As for bypassing the internal sound processing, you could install a USB-compatible player (e.g. HiBy Player) and just play music from there while the NX4 DSD is connected using USB.

  7. Between the NX4 DSD and ifi nano iDSD BL which is your go to DAC AMP?
    I’m split between the two – will use both Earphones with 32ohm impedance and as line out for speakers.

    1. Honestly speaking, it depends on what you are looking for. The nano iDSD BL may be better if you are going to use it as a portable desktop device (e.g. a DAC/amp for your notebook), while the NX4 DSD is better as a pure portable device (e.g. pairing it with a phone or DAP).
      In terms of sound I can’t hear any significant differences; the NX4 DSD has a bit more channel imbalance if you keep a low volume, but on the other hand it has a gain selector which comes in handy for higher-impedance headphones. It also can be used as an amp only and it has an integrated bass boost with good quality – the nano iDSD BL has neither of these features.
      Both are great devices. In the end, I would personally choose the NX4 DSD, but mainly because it is cheaper – the two are roughly equivalent and choosing between them is not easy. Again, it depends on what you are looking for – and for your usage either is just fine.

  8. Can NX4 charge and play at the same time?
    Planning to use one in a desktop with Fidelio X2.
    I game a lot.

    1. Hi Tareq,
      Yes, in fact that’s how I use it mainly. You just need to connect two cables, one for data and one for charge.

    2. Yes you can charge and play at the same time but you have to connect two usb cables. One for the sound and one to the charging port.

  9. I am a senior citizen and would simply like to know if the Topping NX4 DSD is compatible and will work exclusively as a DAC/headphone amp with my iMac 21-inch desktop computer since all my Lossless Jazz music files are in my iMac and I have various high-end headphones I would be listening with. Since I cannot afford the Chord Mojo, I am seriously considering it over the Oppo HA-2. Thanks very much!

      1. Thanks so much for confirming. So basically I plug the Topping into the back of my desktop iMac via USB cable (provided by Topping?) and my headphones into the jack in front of the Topping. Just plug and play and no drivers need to be downloaded if using my iMac? I apologize if I don’t seem technically adept at all this. I’m still in the 20th century and hopefully this Topping DAC/Headphone amp will bring me into the 21st> I’ve heard some great things about it and just may purchase it if I cannot find an Oppo HA-2 comparatively priced in used NM condition. Thanks again, sir for being patient and answering my questions!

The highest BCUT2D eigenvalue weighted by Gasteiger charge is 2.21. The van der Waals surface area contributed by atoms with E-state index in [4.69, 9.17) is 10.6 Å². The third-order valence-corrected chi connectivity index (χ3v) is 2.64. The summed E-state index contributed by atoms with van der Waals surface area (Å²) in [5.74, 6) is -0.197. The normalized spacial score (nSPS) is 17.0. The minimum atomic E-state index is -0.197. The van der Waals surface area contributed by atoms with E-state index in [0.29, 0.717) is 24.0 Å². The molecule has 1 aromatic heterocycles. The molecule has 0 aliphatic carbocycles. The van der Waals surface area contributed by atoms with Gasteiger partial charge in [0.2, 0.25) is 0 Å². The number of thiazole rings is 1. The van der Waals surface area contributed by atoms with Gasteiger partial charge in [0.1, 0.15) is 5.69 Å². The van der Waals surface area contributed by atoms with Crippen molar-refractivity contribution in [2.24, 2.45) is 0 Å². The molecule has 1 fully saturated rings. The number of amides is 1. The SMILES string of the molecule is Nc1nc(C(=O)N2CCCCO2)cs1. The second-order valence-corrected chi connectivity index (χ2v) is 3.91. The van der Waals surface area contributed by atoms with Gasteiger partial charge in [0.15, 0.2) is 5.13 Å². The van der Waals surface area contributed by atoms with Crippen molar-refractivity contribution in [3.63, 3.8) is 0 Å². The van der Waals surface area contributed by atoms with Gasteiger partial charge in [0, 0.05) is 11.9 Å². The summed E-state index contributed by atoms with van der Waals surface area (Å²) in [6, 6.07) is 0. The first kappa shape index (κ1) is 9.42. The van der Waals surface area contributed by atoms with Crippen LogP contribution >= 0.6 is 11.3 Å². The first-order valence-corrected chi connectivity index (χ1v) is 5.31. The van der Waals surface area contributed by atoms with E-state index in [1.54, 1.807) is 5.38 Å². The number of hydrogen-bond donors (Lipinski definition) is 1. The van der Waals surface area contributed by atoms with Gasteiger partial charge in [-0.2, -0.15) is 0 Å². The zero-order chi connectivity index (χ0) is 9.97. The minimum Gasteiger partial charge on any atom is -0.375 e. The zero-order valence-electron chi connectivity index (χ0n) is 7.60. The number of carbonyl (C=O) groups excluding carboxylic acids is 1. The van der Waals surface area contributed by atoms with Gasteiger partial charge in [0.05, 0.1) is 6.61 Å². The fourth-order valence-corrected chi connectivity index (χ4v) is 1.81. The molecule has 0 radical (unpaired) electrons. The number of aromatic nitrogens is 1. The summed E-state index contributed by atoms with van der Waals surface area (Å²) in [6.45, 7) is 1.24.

1. I do not have a recent enough Mac to try it myself (my PowerBook G4 will soon be 15…), but as I understand it there is no need for drivers on macOS. It should work as on Linux, which is the OS I use – I just plug it in, select it from the audio interface menu, and use it. So you should be totally fine with it!
          Thank you for reading Soundphile Review, I’m happy I can help 🙂

  10. Hi Riccardo! I am with a huge doubt on Topping NX4 or iFi Nano BL. As you reviewd both can you give me a ligh? My set will be with a HD600 and I will use on Windows and iPhone 6s. Thanks a lot and congrats on the reviews

    1. Hi Bruno,
      I used both with my HD 650 (HD 6XX, truth be told) and found them to be very similar. The NX4 DSD may be better if you want more power as it also has a gain switch that raises volume significantly. It also provides a bass boost switch that can help overcome the limitations the HD 600 has in the lowest part of the spectrum, if you are into that kind of thing.
      Anyway they are both very capable products that are almost interchangeable; the only significant difference is that I find the NX4 DSD to be better as a purely portable device due to its smaller size.

  11. Oh the ideia would be to use it as a portable amp and dac, but also as a desktop dac with tube amp in the future.

  12. can I use the Topping NX4 DSD to power or drive an AKG 7XX and I can use the NX4 on MSI gaming laptop (GE62VR 7RF) Thank you

  13. Ciao Riccardo
    Stavo valutando l’acquisto in alternativa ad un Fiio A5 che però è solo amplificatore… secondo te funziona senza problemi con uno smartphone android, (Note4)!?!

    1. Hey Mauro!
      (I’m replying in English to keep the language consistent with the article)
      I do not know if the NX4 DSD works with the Galaxy Note 4 as I never tested it, but I don’t see why it shouldn’t either. Considering it has a DAC stage in addition to the amplifier stage, it could be a better option if you are looking to also bypass the Note 4’s integrated DAC.

  14. Just picked up the nx4 dsd. Your review was thoroughly helpful. Thank you I am enjoying it atmo. The supplied microusb to microusb cable isn’t working though. Using a Xiaomi note4x + monk plus. Fun times 🙂